Wednesday, May 22, 2013

Ex-Nonprofit Director Sentenced

The ex-director of a nonprofit in Sanford, Maine was sentenced Tuesday to 2 1/2 years in prison for stealing more than $900,000 from the organization over six years. He was also ordered to pay $1.35 million in restitution and will report to prison on June 18.

According to a report in the Portland Press Herald, Thomas Nelson embezzled the money from York County Community Action (YCCA) from 2004 until his resignation in 2010. The organization provides services for low-income women and children.

Nelson's attorney, Jeffrey Silverstein, said that his client stole the money to fuel his gambling addiction, a habit he has since stopped. Nelson apologized for his actions in court, saying he let down YCCA.

"They trusted me, treated me well and I let them down."

Nelson transferred the money he stole from YCCA to a consulting firm outside Maine that returned part of the money in cash or payments toward his personal finances, according to court records. He continued to work for other nonprofits after he left YCCA in 2010, working as an executive director for Rockingham County Community Action in New Hampshire until, when faced with charges of embezzlement, he pleaded guilty in 2012.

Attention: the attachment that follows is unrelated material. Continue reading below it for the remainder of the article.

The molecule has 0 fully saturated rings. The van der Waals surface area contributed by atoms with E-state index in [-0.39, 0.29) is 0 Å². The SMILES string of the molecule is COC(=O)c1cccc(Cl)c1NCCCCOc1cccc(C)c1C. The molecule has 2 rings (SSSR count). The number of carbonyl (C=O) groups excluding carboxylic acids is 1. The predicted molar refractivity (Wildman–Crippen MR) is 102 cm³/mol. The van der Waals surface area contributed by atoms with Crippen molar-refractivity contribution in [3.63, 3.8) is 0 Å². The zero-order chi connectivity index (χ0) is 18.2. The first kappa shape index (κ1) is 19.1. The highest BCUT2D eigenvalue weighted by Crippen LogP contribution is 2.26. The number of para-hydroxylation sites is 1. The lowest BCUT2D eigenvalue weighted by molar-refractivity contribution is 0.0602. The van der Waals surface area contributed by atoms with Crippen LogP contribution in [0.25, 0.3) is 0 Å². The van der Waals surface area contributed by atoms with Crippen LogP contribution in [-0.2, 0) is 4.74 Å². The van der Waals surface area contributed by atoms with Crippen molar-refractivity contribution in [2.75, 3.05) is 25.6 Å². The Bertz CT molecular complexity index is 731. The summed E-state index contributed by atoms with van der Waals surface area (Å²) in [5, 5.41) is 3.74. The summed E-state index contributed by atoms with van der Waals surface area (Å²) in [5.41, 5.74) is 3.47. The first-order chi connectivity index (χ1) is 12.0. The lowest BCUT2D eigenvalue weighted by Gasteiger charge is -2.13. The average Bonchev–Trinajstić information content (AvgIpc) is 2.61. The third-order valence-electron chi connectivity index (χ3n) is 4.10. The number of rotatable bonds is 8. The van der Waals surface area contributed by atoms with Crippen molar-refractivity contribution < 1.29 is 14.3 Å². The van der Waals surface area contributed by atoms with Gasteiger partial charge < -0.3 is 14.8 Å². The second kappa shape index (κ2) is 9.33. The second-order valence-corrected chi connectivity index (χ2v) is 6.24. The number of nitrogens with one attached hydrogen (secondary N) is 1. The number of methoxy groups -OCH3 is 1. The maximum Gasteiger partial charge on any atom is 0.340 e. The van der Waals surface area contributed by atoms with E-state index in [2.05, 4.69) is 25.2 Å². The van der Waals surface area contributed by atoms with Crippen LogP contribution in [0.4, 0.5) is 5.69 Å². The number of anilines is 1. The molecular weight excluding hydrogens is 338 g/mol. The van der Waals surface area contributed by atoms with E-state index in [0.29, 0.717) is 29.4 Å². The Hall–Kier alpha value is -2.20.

The U.S. Attorney's Office recommended a reduced prison sentence for Nelson since he cooperated fully with investigators. Judge Nancy Torresen accepted this recommendation for this reason and because she wanted Nelson to return to the workforce quickly so he could repay his debt.

"From my point of view, you stole money from people who could least afford to lose it," Torresen told Nelson. "I consider this crime shameful."

In a written statement, Barbara Crider, YCCA's current executive director, thanked the U.S. Attorney's Office for their efforts and said that no program funds were taken as a result of Nelson's actions, and that services were not interrupted. The organization has also recovered a significant amount of the lost funds from its insurance bond.

You can read the full story in the Portland Press Herald.

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